The Aboriginal community in Ontario's capital city has an important new health resource, the Seventh Generation Midwives of Toronto.
Led by Ojibway midwife Sara Wolfe, the practice was launched in January.
"We knew we'd be approved," said Wolfe about the proposal she and a group of other Toronto midwives submitted to the Government of Ontario.
The idea to develop a midwifery practice that focused on Aboriginal families had been in the works since the late 1990s, with the vision of two Toronto midwives. They ran into political hurdles, but the vision didn't fade. A group of up and coming midwives decided to grind away at it.
In 2002, Wolfe met fellow Aboriginal midwifery students Cheryllee Bourgeois and Ellen Blais at a gathering at Six Nations. They began to talk about the need for a practice within Toronto. They started the Toronto Aboriginal Midwives Initiative, and held community meetings and consultations to determine what the Native community wanted and needed.
"The community wanted their own practice that was sensitive to Aboriginal needs. These unique needs were not being addressed by other practices.
"Having this midwifery practice would also make it easier for Aboriginal families to get a midwife. In Toronto it is very hard to get a midwife."
Anyone who has used a midwife knows that these health providers fit better within the holistic health view compared to Western practitioners. Midwives provide care to pregnant women and their families, from the outset of pregnancy until six weeks postpartum.
Having culturally appropriate care is especially important for Aboriginal women within Toronto, due to a unique set of circumstances they face. Wolfe sees these issues as stemming from what she terms "urban isolation."
There are lots of resources and discussion about supporting women who are isolated on reserves and in Northern communities, but "we forget about 70 per cent of women who are living off reserve . . . the socio-economic issues are huge."
Aboriginal women also have to fight stereotypes. A visit from a social worker seems automatic if you identify yourself as Aboriginal.
"I've had clients scratch out their ethnic origin on their forms," sid Wolfe, because the clients are afraid of getting stereotyped. Wolfe said this is a concern for all Aboriginal women, regardless of background and family or economic situation.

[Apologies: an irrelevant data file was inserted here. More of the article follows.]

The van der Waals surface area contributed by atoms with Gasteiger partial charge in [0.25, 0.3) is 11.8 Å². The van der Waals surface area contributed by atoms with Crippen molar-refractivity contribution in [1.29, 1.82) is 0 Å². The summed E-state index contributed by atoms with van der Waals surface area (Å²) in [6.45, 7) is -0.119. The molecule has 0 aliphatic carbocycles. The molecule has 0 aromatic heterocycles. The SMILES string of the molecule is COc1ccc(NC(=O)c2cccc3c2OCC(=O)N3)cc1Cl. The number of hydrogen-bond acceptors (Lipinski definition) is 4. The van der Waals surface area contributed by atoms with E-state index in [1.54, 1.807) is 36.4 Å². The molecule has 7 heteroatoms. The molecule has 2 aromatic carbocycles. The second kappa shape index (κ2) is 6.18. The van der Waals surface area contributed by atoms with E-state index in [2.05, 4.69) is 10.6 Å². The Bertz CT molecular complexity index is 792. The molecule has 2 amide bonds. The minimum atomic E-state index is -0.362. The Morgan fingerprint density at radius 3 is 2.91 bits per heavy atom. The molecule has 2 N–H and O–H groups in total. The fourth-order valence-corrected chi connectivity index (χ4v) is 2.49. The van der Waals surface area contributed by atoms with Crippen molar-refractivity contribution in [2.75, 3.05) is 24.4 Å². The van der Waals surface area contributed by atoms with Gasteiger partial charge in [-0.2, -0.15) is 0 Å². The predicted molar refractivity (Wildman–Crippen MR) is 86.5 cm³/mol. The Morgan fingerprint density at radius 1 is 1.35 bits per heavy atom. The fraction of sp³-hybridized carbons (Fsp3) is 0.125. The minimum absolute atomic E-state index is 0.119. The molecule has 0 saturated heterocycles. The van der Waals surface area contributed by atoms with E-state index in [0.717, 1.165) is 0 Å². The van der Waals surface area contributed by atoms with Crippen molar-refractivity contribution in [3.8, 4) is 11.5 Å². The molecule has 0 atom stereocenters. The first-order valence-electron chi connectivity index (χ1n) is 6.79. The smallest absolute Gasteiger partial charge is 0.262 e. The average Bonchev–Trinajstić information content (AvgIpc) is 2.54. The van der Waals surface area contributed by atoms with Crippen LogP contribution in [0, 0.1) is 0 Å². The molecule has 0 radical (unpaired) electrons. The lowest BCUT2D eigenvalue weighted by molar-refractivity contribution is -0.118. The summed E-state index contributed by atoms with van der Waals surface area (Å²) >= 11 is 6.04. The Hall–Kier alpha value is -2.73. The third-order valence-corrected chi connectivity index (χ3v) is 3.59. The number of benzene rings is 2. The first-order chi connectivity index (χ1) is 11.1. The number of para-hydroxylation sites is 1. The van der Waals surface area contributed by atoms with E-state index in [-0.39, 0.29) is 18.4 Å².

The five midwives at Seventh Generation are advocating for change. One cultural practice not often recognized by the non-Native community is the tendency to host large gatherings right after a birth. "It takes a community to raise a child, and it starts from the first minute," Wolfe stated.
"This is hard at hospitals," Wolfe because of the respect given other patients' privacy. The midwives have written and distributed a manual to Sunnybrook Hospital, where they have birthing privileges. The manual teaches staff about what they can expect surrounding Aboriginal patients on the maternity ward.
Among the practice's clients, there is a lot of interest in cultural teachings, but not many people are requesting a smudge or Elders at birth. The midwives are hoping to increase access to birth teachings by creating a new drop-in program for families.
These families, including those who are not clients, can stop in on Fridays to receive care from midwives. They also can receive a healthy lunch and tap into cultural teachings. The practice is collecting and documenting cultural teachings from all of Canada's Aboriginal cultures. Their drop-in program focuses on building healthy families, using the Medicine Wheel as a guiding principle. They hope to have nutritionists, Elders, and other teachers come in to support the visitors.
Only in its ninth month of operation, the practice is undergoing many changes. It is moving from an office into a home environment in downtown Toronto. While the house is now undergoing renovations to make it more accessible, it will soon be a welcoming space. It s minutes from Sunnybrook Hospital, across from green space, and close to public transit and bike lanes.
The new space will eventually have a garden in which the four sacred medicines are grown. Elders will be able to use these for ceremonies.
The practice is planning to bring in Elders and grandmothers. "This is really important for women who are away from their home communities and missing that guidance and support," Sara Wolfe said. Ultimately, "We'd like to see a birth centre in Toronto."
While the practice grows, Wolfe is welcoming another addition into the community. Her first baby is due in September. She is confident that her labor will go well, and is planning on "being in the water." She will also have her midwives around her. "Having women who can empower you around you is very important."